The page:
REVIEW: Weekends [2018]

Rating: 8 out of 10.
  • Rating: NR | Runtime: 16 minutes
    Release Date: 2018 (USA)
    Studio: Past Lives Productions
    Director(s): Trevor Jimenez
    Writer(s): Trevor Jimenez

Why wouldn’t a child of divorce remember his youth as a horror film? You have the responsible parent languishing in the midst of an in-progress home as she struggles to remake her life and the unpredictable “cool” parent who gets to shirk his duties and simply provide fun for two days in a bachelor pad decked out with everything no middle-aged man needs. And then come Mom and Dad’s “friends”—the formidable father figure replacement looking to horn in on your monopoly of maternal warmth and the out-of-nowhere mother figure seeking to destroy the rule-free sojourns into tech-heavy playtime. The abode that feels empty becomes a prison with a monster coming and going freely while the shelter that feels like a vacation teeters on the edge of oblivion.

Writer/director Trevor Jimenez renders this surreal nightmare in 1980s Toronto with a crudely beautiful hand, the scrawled lines providing character and spontaneity once the young boy at its center can no longer stop his mind from conjuring the worst. His instincts are sound, though. He sees Mom’s new boyfriend’s inherent sense of oppressive ownership and Dad’s new girlfriend’s sudden appearance as a harbinger of the end. Jimenez shows Mom’s maturity in trying to be civil and Dad’s brattiness in rebuking each attempt. We wonder why they separated only briefly before clichés arise to ensure the reasons are made inconsequential. One yearned for adulthood while the other clung to youth. One was strong and yet positioned to be let down, the other destined to remain weak and forever untrustworthy.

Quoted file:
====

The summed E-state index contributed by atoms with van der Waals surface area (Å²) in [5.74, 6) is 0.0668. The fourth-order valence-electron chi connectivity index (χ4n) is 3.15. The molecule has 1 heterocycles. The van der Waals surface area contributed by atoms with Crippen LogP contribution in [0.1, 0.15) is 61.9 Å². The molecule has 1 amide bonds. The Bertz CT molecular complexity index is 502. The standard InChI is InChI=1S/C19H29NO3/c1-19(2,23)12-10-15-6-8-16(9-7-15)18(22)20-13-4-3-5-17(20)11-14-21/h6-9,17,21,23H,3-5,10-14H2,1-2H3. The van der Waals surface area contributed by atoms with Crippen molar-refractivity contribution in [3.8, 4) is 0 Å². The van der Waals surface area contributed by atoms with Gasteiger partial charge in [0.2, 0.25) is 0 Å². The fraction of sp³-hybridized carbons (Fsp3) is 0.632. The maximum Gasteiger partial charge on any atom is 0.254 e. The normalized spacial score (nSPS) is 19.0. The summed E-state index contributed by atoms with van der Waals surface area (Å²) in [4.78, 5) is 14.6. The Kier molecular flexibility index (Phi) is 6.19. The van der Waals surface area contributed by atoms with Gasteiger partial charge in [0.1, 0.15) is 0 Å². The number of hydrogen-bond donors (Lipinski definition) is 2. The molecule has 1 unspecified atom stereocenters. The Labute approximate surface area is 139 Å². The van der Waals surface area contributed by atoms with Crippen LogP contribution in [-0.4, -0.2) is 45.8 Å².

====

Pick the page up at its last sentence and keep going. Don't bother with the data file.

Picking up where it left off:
Weekends thus sends us into the formative mind of a child in conflict watching as his world is shattered and than pieced back together without his input. He sees life with Mom as a challenge with opportunities for rough days and time with Dad as a reprieve to do whatever he wants devoid of consequences. So it’s only when each brings a third wheel to the equation that we can begin to understand where their allegiances lie and which of those lives was the start of something real and which the end of a flimsy façade that couldn’t last. This is tough subject matter for a child and Jimenez isn’t about to sanitize it with bright colors or happy endings that are anything short of melancholy at best.

Eventually this boy’s footing will stabilize, but the floor may not be the one he hoped to find or expected to prove victorious. Dreams of a perfect family fade and the horrors of uncertainty get replaced by the tragedy of reality. We become drawn to the gradual evolution and devolution of the rooms that define these adults, watching as cracks are filled and widened depending on which home we’re in. Heroes who’ve refused to repeat destructive patterns inevitably vanquish monsters and children find their guardian whether it is son with mother or husband with wife. In the end everyone is trying to find happiness. Some take shortcuts and others put in the work. And the boy in the middle must wait to see which is which.

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